Multiple lines of evidence suggest mosaic polyploidy in the hybrid parthenogenetic stick insect lineage Acanthoxyla

Authors

  • Shelley S. Myers,

    1. Ecology Group, Institute of Natural Resources, Massey University, Palmerston North, New Zealand
    Current affiliation:
    1. School of Biological Sciences, University of Auckland, Auckland, New Zealand
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  • Steven A. Trewick,

    Corresponding author
    • Ecology Group, Institute of Natural Resources, Massey University, Palmerston North, New Zealand
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  • Mary Morgan-Richards

    1. Ecology Group, Institute of Natural Resources, Massey University, Palmerston North, New Zealand
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Correspondence: Steve Trewick, Ecology Group, Institute of Natural Resources, Massey University, Private Bag 11-222, Palmerston North 4442, New Zealand. E-mail: s.trewick@massey.ac.nz

Abstract

  1. Although hybridisation is common in animals, it rarely results in speciation. Yet, many examples of hybrid species have been documented in one animal group, the stick insects (Phasmida).
  2. The New Zealand stick insect Acanthoxyla is of particular interest as the entire genus is of hybrid origin and consists of eight morphological forms recognised as species, all of which are obligate parthenogens.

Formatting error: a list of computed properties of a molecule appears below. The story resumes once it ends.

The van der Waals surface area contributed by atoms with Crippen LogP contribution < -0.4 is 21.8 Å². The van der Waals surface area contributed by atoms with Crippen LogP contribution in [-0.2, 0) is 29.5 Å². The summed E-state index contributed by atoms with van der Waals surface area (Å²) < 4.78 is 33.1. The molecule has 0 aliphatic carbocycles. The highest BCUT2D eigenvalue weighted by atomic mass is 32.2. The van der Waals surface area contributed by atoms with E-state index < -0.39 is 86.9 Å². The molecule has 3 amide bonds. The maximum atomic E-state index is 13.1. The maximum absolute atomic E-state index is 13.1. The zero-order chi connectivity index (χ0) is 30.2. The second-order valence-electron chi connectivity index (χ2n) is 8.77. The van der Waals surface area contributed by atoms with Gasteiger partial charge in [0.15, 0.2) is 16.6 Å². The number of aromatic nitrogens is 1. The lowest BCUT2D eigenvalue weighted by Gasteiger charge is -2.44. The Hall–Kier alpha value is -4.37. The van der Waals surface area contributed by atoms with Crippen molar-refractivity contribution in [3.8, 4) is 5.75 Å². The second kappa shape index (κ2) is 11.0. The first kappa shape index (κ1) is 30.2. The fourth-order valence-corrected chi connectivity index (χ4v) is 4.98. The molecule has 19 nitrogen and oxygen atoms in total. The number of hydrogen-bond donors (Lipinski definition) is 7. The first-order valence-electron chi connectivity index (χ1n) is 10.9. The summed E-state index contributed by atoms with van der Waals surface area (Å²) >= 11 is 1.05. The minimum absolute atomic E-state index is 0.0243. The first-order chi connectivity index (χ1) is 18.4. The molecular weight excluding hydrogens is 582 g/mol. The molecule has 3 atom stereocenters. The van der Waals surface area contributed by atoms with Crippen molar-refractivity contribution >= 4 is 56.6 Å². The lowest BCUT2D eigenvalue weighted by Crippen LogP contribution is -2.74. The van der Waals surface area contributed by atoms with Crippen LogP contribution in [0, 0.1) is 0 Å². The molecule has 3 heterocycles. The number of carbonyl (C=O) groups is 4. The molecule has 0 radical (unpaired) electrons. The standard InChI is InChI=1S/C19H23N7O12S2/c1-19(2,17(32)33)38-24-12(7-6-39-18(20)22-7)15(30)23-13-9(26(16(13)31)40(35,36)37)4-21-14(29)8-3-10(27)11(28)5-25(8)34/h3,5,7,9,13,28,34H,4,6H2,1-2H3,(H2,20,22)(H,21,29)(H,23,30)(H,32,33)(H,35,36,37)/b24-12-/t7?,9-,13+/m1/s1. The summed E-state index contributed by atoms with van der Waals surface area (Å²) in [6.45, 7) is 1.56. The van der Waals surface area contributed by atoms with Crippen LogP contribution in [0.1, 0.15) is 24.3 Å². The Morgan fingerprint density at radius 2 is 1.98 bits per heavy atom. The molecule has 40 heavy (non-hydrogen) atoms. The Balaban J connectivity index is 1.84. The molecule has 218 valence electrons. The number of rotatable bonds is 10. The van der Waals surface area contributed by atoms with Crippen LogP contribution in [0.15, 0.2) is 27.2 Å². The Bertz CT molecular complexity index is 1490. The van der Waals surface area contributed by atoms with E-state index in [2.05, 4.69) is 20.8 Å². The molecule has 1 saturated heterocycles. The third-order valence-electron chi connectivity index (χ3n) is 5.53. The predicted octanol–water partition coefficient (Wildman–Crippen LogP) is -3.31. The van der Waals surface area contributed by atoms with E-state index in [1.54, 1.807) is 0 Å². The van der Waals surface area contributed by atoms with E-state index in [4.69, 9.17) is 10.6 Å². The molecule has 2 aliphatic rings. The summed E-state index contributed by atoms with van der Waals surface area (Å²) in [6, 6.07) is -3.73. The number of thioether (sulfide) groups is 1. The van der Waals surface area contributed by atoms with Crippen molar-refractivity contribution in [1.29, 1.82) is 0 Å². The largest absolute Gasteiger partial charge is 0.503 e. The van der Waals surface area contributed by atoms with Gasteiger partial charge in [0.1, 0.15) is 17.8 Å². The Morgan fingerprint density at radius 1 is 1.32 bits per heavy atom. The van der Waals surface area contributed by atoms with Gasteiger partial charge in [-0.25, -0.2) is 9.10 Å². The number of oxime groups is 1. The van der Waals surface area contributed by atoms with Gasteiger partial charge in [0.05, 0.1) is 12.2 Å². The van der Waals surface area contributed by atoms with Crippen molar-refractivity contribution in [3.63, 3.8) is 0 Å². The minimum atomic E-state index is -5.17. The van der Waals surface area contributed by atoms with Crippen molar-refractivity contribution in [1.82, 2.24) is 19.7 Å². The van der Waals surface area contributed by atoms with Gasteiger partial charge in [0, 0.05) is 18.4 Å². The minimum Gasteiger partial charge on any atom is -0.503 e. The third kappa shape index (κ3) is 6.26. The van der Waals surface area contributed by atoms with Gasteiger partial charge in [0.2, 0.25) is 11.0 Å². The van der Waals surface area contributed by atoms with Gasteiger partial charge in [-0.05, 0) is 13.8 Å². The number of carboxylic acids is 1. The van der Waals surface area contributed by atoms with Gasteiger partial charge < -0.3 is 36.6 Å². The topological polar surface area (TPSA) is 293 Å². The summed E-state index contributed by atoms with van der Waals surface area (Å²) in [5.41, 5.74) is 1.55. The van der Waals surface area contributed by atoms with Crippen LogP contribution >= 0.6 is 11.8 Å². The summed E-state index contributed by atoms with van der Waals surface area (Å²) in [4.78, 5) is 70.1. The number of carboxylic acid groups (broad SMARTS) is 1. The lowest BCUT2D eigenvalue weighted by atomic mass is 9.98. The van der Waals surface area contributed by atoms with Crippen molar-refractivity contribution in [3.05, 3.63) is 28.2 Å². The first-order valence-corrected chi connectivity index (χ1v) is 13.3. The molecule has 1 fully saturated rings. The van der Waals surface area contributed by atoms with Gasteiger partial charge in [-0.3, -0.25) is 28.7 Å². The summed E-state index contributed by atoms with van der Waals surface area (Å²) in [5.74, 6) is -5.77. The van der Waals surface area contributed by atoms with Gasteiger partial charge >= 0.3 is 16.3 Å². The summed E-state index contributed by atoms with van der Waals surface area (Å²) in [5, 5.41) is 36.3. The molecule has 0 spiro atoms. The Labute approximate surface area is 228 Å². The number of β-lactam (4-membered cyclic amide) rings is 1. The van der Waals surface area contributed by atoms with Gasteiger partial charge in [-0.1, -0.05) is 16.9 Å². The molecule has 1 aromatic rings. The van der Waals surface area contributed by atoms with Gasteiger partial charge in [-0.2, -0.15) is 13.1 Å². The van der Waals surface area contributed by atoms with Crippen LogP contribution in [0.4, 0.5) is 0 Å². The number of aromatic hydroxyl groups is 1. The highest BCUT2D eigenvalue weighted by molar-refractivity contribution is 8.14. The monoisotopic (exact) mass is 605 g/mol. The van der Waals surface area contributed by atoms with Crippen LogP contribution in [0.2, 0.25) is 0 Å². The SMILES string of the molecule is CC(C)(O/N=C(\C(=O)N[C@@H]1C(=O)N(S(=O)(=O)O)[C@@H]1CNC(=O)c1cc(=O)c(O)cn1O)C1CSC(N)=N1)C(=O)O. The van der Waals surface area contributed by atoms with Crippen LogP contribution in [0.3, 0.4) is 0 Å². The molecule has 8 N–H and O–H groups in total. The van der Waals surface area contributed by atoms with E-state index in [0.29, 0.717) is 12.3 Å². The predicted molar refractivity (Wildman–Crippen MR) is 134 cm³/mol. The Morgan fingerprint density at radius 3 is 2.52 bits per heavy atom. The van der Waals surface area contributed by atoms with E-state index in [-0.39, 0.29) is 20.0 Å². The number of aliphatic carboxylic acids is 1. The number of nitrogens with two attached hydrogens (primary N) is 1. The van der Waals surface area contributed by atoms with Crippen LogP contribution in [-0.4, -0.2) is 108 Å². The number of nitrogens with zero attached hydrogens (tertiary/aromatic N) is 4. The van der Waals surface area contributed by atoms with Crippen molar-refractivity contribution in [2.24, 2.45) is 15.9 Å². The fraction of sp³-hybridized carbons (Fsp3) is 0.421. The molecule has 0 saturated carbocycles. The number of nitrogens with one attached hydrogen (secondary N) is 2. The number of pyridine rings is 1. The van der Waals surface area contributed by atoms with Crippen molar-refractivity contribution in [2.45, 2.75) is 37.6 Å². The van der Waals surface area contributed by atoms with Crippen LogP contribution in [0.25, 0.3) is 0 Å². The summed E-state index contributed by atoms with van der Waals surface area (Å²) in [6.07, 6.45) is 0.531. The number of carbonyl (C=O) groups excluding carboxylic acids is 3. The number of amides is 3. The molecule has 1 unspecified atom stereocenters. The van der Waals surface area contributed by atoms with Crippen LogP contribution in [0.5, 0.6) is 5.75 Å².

3. Using five complementary techniques on the same individuals, our study confirms that both triploids and diploids are present in Acanthoxyla populations, and further, that some individuals contain both diploid and triploid cells.
  4. Chromosome spreads and estimates of relative DNA content from flow cytometry provided contrasting information about the ploidy of this unusual parthenogenetic genus.
  5. Analysis of morphometric variation showed no correlation with ploidy level in Acanthoxyla, and also mtDNA sequence networks failed to distinguish morphospecies or ploidy level.
  6. Unexpectedly, cloned sequences of a putatively single-copy nuclear marker were also unhelpful in distinguishing ploidy, instead indicating that phosphoglucose isomerase is likely to be a multiple copy gene.
  7. We propose a mechanism for the evolution of the Acanthoxyla lineage and suggest that interpretation may be complicated by the presence of individuals that are diploid and triploid mosaics.

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